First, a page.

They also differ as "strangers in a strange land". Supergirl is on an alien world with no preconceptions. Its a blank, filling itself in as she learns. Wonder Woman is in no such fluffy cloud land of potential: she's in Man's World, a place she been trained by her culture to expect to be populated entirely by the worst sorts of morons.


I think this goes a bit to there appearance. Wonder woman Typically is a hyper experienced warrior. She tends to look in the comics- STRONG- as if part or good deal of her strength is just her working out(which it sometimes is portrayed as) shes the ideal of the female athlete of power and grace from that.

Supergirl on the otherhand-well the power comes from her power. She tends to be in the comics an idealized female bueaty-busty negative body fat, maybe muscle or not. She looks like she would look great in a bikini-which is a look to a degree where people work out a great deal but the idea is to look almost as if they don't. Thats the idea. She just looks like a normal woman who you could underestimate when it comes to lifting a bag of soil much less a car-which goes to her character.

For women i think muscles are associated with working out, with experience. You spend a lot of time and experience to get there.( men on the other hand you can get away with saying a guy is just strong thats raw youth and potential-hes just big).

By these Measures. Gadot looks a little small and fashion modelly. Benoist doesn't so much look as a comicbook character version of idealized bueaty, but well a movie version(Actresses tend to look by some measures more normal in body proptoions but prettier faces then models as films tends to focus on the face more then print, and with a moving image you are more likely to catch the angle on a models body where it just looks gaunt). Which maybe a bit of Gadots problem. You can still catch the gaunt a bit-but well will see.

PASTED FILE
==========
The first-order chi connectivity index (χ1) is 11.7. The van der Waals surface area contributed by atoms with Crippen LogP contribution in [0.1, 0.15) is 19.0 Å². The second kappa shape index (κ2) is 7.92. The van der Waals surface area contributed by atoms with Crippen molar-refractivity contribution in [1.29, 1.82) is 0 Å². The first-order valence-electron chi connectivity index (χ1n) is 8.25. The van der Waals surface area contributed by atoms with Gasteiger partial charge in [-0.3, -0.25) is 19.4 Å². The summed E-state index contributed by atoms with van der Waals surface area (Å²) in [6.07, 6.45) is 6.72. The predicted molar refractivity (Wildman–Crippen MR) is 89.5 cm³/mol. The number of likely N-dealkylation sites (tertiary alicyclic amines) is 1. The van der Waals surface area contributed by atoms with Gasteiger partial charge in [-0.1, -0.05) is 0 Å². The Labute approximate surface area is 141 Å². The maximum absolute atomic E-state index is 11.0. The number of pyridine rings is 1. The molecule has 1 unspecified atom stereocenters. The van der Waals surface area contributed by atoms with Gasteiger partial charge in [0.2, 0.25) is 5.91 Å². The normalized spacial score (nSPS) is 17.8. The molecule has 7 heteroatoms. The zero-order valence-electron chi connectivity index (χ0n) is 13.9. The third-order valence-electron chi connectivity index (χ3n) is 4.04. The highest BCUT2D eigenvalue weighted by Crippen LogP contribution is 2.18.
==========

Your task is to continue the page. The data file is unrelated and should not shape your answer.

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09 Apr 2015 19:06 #41383 by shadar

happiest_in_shadows wrote: I typically like for super fems to look strong as well as be strong. When I write a story I'll often have her around 185 centimeters tall up to 2 meters in height. I often go larger than that but typically we're talking a giantess at that point. There are some exceptions of course. Armageddon for example is rather on the short side but even she has extremely nice muscle tone.

For me muscle tone is more then just a lady's physical appearance. It relates to her attitude as well. It says that yes she is strong but she's also concerned with getting stronger. She wants to better herself physically and mentally as well. After all you need a good bit of drive to build yourself a hard body especially if you have to come up with inventive exercises. A delicate build on the other hand tells me that the lady isn't interest in bettering her body or lacks the drive.


My preferences are much the same as Happiest... a super heroine should be tall (but not insanely so, 185 to 190 is plenty tall) and should be very fit, and clearly interested in getting fitter and stronger. After all, when your dominant power is raw muscular strength, and you are serious about your super heroine career, then you'll want to get stronger. Plus you are facing foes and challenges that push your strength to the limit, so more is always better than less. Sure, working out is a challenge (imagine the size of 500 ton weights), but definitely doable.

Supergirl should look like an unusually fit bikini model. The so-called fitness models that were the rage a decade ago are pretty close to what I see, albeit built on a thin-boned frame. She would look striking when wearing her civvies as Linda, but completely over the top when wearing her costume. Like a goddess. Blonde hair should be long with the slightest bit of a wave. And as others have mentioned, given she grew up in an alien culture, she doesn't always think and act like a human. But she's smart, so she understands human culture and society and conventions and can play by our rules when she wants or needs to. But she doesn't always want to. She sometimes uses more force to solve a situation than her human-raised cousin. But she never completely escapes the feeling that she's a duck out of water, and sometimes she can't hide the fact that she was raised in a wildly different culture. Earth will never measure up to Krypton, but it's the best she has and she wants to make the best of that. But she's not as altruistic as Superman.